By Tjalf Ziemssen, MD, as told to Keri Wiginton
Ziemssen presented “Development and Usability Testing of a Patient-based Digital Tool to Understand Early Signs of Changes in Multiple Sclerosis Symptoms and Progression: Your MS Questionnaire” at the American Academy of Neurology’s 73rd Annual meeting, April 17-22, 2021, where scientists discuss the latest research in MS and other brain and nerve conditions.
I think it’s obvious to use digital tools or quantitative scores for certain things, such as a neurological exam. But up to now, there wasn’t a standard way to gather a patient’s history. With the MSProgression Discussion Tool (MSProDiscuss), we can measure someone’s neurological history in a structured way.
MSProDiscuss is a digital tool for health care professionals. They can use it to assess, track, or spot early changes in the course of multiple sclerosis (MS). But doctors don’t always get the full picture. We thought it would be helpful to involve the person with MS as well. That’s why we tried to make sure the “Your MS Questionnaire” was user-friendly.
We know that people with MS are happy to give us input, and they want to get more involved in their treatment. They can fill out the questionnaire at home or before they go into their doctor’s office. That gives their neurologist something in hand to start a conversation with. We found that both doctors and patients like this.
The hope is that a standardized patient history — something a doctor might update every 3-6 months — can give us more clues about the evolution and progression of MS. But it can also boost the “quality time” of an appointment. That’s something I want for my own practice. If I already have screening questions and I know where the problems are, then I can be more precise in how I tackle those issues.
Earlier Symptom Treatment
Most patients think in a different way than their doctors. For them, it’s not all about MRI activity or what happens at the pathological level. They’re driven by symptoms. This questionnaire offers an approach that puts their disease, and the management of that disease, into easy-to-understand categories.
For me, it’s not only important to use this tool to have information about potential disease progression. But if I have answers from a screening questionnaire — for example, about bladder function — I know that I should start symptomatic treatment for the bladder disorder. If we see there’s a problem with pain or spasticity, we can treat that right away.
So the questionnaire gives us information on two fronts: We learn more about the progression or evolution of MS, which could be important for disease-modifying strategies. And we learn things that can be helpful for each person’s symptom treatment.
It also covers all neurological symptoms, even the ones that aren’t so easy or fun to talk about. That can help us help people who might shy away from certain topics. And it gets some of the paperwork out of the way before the visit starts. That gives people more time to talk about important things. When we can do that, I think we’ve managed to have quite a successful visit.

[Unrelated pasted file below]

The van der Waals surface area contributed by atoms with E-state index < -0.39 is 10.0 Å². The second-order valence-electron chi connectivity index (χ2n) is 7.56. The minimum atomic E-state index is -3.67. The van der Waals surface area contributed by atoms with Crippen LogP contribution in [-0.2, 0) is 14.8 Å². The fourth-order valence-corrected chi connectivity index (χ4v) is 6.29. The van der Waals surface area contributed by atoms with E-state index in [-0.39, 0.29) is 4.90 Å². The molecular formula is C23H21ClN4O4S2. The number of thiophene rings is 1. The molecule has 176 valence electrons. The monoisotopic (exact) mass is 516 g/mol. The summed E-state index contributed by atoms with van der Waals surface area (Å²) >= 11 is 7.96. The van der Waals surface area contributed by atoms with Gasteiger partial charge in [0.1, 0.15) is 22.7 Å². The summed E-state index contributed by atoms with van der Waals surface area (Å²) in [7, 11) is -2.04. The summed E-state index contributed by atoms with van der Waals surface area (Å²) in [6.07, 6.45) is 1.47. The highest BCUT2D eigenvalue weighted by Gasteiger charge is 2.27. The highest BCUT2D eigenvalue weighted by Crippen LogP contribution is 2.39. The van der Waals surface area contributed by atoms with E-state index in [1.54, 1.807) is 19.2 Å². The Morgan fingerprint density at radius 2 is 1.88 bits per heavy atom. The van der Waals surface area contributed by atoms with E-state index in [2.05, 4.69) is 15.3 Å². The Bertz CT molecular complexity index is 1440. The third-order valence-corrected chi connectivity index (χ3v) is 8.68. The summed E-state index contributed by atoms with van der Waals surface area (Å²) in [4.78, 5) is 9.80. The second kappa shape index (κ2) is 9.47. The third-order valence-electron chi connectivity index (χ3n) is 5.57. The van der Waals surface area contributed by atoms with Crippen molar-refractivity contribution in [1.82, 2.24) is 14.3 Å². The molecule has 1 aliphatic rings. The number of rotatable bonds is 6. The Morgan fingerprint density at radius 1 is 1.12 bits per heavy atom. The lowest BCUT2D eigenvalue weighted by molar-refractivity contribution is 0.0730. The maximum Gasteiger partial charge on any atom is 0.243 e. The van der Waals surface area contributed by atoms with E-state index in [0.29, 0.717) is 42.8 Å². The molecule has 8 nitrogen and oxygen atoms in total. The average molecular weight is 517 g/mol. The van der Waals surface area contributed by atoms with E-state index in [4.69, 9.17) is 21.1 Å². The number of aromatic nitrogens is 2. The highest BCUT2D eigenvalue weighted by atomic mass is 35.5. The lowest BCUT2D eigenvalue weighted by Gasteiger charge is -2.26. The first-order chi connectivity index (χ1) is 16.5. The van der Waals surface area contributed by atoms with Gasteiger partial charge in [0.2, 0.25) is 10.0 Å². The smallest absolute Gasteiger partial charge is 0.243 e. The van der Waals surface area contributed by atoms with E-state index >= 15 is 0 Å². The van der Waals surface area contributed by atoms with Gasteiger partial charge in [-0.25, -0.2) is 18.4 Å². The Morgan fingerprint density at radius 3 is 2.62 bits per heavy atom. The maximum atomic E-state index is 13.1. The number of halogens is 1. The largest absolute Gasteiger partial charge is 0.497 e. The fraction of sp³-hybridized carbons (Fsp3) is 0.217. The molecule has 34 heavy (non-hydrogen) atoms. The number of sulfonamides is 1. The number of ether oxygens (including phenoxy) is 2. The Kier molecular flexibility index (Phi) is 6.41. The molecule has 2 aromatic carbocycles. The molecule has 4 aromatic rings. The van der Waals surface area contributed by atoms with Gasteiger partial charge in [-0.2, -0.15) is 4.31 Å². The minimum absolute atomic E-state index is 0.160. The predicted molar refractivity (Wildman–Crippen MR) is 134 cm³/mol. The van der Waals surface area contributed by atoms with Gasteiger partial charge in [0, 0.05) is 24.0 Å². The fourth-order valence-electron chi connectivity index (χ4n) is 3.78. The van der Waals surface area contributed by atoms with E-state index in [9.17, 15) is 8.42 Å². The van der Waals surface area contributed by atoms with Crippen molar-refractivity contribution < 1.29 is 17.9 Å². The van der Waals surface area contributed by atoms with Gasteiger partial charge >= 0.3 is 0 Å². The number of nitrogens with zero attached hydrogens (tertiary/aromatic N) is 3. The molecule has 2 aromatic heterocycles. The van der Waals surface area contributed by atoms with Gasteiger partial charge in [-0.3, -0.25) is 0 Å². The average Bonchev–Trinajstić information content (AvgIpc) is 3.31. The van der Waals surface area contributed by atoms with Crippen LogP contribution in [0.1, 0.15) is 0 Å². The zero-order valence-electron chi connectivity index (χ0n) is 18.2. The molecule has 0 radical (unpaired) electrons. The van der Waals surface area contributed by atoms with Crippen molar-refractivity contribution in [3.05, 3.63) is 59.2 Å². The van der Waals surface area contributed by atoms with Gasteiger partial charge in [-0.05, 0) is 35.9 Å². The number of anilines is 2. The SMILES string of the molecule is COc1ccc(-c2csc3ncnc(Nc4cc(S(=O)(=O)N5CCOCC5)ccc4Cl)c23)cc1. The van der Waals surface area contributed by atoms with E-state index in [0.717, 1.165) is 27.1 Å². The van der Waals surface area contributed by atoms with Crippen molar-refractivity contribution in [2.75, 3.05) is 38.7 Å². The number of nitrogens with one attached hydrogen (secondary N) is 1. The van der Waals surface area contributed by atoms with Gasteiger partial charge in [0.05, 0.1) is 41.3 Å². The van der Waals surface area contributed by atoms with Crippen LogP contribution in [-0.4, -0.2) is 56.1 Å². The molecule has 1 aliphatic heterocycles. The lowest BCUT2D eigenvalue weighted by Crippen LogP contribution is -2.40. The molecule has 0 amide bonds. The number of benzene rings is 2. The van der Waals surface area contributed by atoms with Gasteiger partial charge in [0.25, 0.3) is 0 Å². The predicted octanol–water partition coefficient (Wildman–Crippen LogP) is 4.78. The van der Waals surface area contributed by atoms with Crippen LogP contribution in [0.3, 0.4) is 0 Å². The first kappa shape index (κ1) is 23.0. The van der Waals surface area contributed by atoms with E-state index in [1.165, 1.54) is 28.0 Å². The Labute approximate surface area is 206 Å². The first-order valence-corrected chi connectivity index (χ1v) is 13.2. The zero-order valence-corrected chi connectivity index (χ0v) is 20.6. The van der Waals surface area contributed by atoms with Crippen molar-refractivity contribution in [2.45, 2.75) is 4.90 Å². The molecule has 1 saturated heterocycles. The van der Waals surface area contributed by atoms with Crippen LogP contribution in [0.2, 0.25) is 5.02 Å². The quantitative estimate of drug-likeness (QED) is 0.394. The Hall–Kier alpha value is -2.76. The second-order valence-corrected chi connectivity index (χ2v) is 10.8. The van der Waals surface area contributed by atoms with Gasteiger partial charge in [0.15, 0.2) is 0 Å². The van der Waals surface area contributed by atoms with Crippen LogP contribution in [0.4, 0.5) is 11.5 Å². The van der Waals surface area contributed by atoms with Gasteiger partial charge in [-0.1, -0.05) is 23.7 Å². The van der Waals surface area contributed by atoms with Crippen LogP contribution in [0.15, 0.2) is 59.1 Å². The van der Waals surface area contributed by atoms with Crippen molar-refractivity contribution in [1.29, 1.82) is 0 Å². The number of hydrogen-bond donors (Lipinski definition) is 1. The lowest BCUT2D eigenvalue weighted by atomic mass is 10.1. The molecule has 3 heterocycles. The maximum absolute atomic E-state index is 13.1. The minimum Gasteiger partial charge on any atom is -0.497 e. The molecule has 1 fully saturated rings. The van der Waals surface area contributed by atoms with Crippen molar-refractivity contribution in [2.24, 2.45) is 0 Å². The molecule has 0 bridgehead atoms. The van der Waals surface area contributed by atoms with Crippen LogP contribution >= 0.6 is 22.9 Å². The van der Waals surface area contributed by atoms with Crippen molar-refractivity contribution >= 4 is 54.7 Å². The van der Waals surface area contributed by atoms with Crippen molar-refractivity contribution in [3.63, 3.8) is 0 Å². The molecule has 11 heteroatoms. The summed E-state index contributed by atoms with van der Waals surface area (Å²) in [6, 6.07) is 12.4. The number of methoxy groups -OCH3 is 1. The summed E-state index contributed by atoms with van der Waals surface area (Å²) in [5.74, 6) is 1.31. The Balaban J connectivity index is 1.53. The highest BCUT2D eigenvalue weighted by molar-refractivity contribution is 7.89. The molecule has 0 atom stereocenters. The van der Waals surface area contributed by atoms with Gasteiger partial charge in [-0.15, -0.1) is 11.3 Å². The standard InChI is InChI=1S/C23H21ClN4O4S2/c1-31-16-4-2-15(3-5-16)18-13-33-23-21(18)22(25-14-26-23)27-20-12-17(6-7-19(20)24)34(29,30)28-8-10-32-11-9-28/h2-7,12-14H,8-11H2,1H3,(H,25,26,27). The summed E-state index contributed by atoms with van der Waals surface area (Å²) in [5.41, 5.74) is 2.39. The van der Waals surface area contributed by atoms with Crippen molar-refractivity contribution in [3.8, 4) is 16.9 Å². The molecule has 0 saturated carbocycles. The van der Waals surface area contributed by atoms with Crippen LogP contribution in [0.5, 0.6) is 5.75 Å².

The Your MS Questionnaire
We know that MS affects how the body works in certain ways. These are called functional domains. We ask first about whether there’s disease activity either through an MRI or relapse. Next, we ask about symptoms across different functions of the body. For example, we ask if there are any problems or changes in:
EyesightFatigueWalkingBalance or coordinationPainUnusual sensations or numbness
If someone does have worsening symptoms, they can answer some follow-ups. How often do they have them? Has it been a short time? Do they come and go? Are these issues there all the time? And if someone with MS answered these questions 6 months earlier, we could compare whether their symptoms are the same or different. That can shine some light on whether their MS is getting worse.
We also ask about the impact of symptoms on daily life. That includes activities such as:
HouseworkDrivingHobbiesGoing to work
They can grade the seriousness of the impact from 1-5. That ranges from no impact to you can’t do the activity because your MS symptoms are such a problem.
Get More Details
The questionnaire helps us know if MS symptoms are stable or not. That’s very important whether someone has secondary progressive MS (SPMS) or primary progressive MS (PPMS). If neurologists don’t ask for updates in a systematic way, they might miss a lot of symptoms. For example, people might not understand that their bladder function is linked to MS. They might think urinary problems are something they should tell their urologist about, not their neurologist.
We also believe that a graded symptom history gives us more sensitive information than simply doing a neurological test every 6 months.
My dream would be that we would have a “checkbot” that people could use. It would be pre-loaded with standard screening questions that could go deeper into symptoms. History is getting more and more important. And if you collect it in a structured way that you can measure it, especially if you compare it to what’s happened within the last 6 months, I think you’ll get even more valuable information.